Alternative ways to get into the property market
Consumer tips .... provided by REIQ
Co-buying – also known as shared ownership, joint ownership or co-ownership – is when two or more people decide to spread the financial burden and buy a property together. Parents are buying with their children, siblings are buying together, as are friends, extended family members, even colleagues.
By joining forces, you can afford somewhere bigger, better and sooner than you could alone.
For investors, the obvious advantages include the reduction in capital required, the reduction in other associated costs involved in buying a property and, as a result, the reduced risk, especially when better locations can be made more accessible.
“It is important to remember that a mortgage mate, a co-buyer or a co-investor is in essence a partner. There are significant legal and financial obligations to consider and plenty of due diligence is called for,” REIQ managing director Dan Molloy said.
“It is vital that all parties have the same intentions and goals and a legally prepared document – such as a Deed of Trust – is advisable for anyone entering into a co-buying arrangement.”
Mum and dad finance
Baby boomer parents are increasingly helping their children into the property market. Creative ways they are giving their children a “leg up” include co-buying where the parent(s) provide the equity and the children take responsibility for paying the debt.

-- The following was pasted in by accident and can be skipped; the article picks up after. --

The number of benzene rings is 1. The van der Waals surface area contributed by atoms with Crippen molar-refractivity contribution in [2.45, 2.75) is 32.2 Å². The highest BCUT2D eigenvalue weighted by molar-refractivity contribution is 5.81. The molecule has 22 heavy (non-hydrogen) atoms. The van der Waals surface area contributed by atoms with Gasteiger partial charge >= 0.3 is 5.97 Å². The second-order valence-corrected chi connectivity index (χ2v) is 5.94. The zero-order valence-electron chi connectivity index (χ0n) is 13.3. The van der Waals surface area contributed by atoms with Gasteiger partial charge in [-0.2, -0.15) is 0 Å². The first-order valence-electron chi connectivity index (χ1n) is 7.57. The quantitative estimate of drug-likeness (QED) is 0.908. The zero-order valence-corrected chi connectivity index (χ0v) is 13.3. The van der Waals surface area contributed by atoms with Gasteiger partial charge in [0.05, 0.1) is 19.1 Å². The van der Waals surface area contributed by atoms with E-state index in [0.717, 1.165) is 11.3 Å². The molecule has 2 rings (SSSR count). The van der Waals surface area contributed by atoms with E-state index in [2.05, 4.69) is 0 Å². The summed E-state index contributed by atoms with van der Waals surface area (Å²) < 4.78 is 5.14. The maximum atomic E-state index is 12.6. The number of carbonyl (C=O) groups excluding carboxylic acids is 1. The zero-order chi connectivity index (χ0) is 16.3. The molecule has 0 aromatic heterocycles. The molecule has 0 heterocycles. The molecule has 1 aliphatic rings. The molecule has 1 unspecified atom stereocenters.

The other arrangement is by way of a guaran-
“It is important to remember that a mortgage mate, a co-buyer or a co-investor is in essence a partner. There are significant legal and financial obligations to consider and plenty of due diligence is called for” - REIQ managing director Dan Molloy
tee. The traditional bank guarantee has been replaced by a product that allows a parent to guarantee an amount to supplement the borrower’s deposit.
The size of the guarantee can be limited to a specific amount which protects the parent from losing their home should the child default on the loan.
“Declining housing affordability has made it increasingly difficult for first home buyers, however opportunities currently exist for buyers who can afford to enter the market,” Mr Molloy said.
“The REIQ encourages anyone who can afford it to buy property to secure their long-term future. However, they must be able to afford the property and the ongoing costs.”